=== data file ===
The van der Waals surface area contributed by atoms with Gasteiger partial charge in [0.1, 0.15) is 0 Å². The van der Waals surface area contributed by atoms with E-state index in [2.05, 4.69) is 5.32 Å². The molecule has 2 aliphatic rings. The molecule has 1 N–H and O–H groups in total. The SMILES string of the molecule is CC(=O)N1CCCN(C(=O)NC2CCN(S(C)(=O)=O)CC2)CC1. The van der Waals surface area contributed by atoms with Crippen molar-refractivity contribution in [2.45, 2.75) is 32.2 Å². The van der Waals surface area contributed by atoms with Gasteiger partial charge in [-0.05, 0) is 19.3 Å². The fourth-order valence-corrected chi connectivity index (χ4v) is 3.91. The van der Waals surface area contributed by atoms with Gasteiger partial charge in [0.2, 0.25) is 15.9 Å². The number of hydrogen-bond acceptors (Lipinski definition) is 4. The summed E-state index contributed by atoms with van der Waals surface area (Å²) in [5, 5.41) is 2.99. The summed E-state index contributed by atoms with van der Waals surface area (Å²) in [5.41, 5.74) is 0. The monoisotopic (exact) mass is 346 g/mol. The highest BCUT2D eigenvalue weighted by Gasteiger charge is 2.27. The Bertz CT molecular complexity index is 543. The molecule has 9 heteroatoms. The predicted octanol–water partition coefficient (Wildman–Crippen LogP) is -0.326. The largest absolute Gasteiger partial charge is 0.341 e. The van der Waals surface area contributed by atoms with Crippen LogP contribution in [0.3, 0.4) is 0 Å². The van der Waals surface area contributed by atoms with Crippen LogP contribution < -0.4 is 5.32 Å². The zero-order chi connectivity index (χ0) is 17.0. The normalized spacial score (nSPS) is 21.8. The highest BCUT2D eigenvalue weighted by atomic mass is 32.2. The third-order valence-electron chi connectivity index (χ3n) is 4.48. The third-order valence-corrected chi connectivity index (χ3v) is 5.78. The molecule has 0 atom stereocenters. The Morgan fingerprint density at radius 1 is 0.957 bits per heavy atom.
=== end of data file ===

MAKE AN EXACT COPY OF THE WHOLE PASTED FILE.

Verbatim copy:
The van der Waals surface area contributed by atoms with Gasteiger partial charge in [0.1, 0.15) is 0 Å². The van der Waals surface area contributed by atoms with E-state index in [2.05, 4.69) is 5.32 Å². The molecule has 2 aliphatic rings. The molecule has 1 N–H and O–H groups in total. The SMILES string of the molecule is CC(=O)N1CCCN(C(=O)NC2CCN(S(C)(=O)=O)CC2)CC1. The van der Waals surface area contributed by atoms with Crippen molar-refractivity contribution in [2.45, 2.75) is 32.2 Å². The van der Waals surface area contributed by atoms with Gasteiger partial charge in [-0.05, 0) is 19.3 Å². The fourth-order valence-corrected chi connectivity index (χ4v) is 3.91. The van der Waals surface area contributed by atoms with Gasteiger partial charge in [0.2, 0.25) is 15.9 Å². The number of hydrogen-bond acceptors (Lipinski definition) is 4. The summed E-state index contributed by atoms with van der Waals surface area (Å²) in [5, 5.41) is 2.99. The summed E-state index contributed by atoms with van der Waals surface area (Å²) in [5.41, 5.74) is 0. The monoisotopic (exact) mass is 346 g/mol. The highest BCUT2D eigenvalue weighted by Gasteiger charge is 2.27. The Bertz CT molecular complexity index is 543. The molecule has 9 heteroatoms. The predicted octanol–water partition coefficient (Wildman–Crippen LogP) is -0.326. The largest absolute Gasteiger partial charge is 0.341 e. The van der Waals surface area contributed by atoms with Crippen LogP contribution in [0.3, 0.4) is 0 Å². The van der Waals surface area contributed by atoms with Crippen LogP contribution < -0.4 is 5.32 Å². The zero-order chi connectivity index (χ0) is 17.0. The normalized spacial score (nSPS) is 21.8. The highest BCUT2D eigenvalue weighted by atomic mass is 32.2. The third-order valence-electron chi connectivity index (χ3n) is 4.48. The third-order valence-corrected chi connectivity index (χ3v) is 5.78. The molecule has 0 atom stereocenters. The Morgan fingerprint density at radius 1 is 0.957 bits per heavy atom.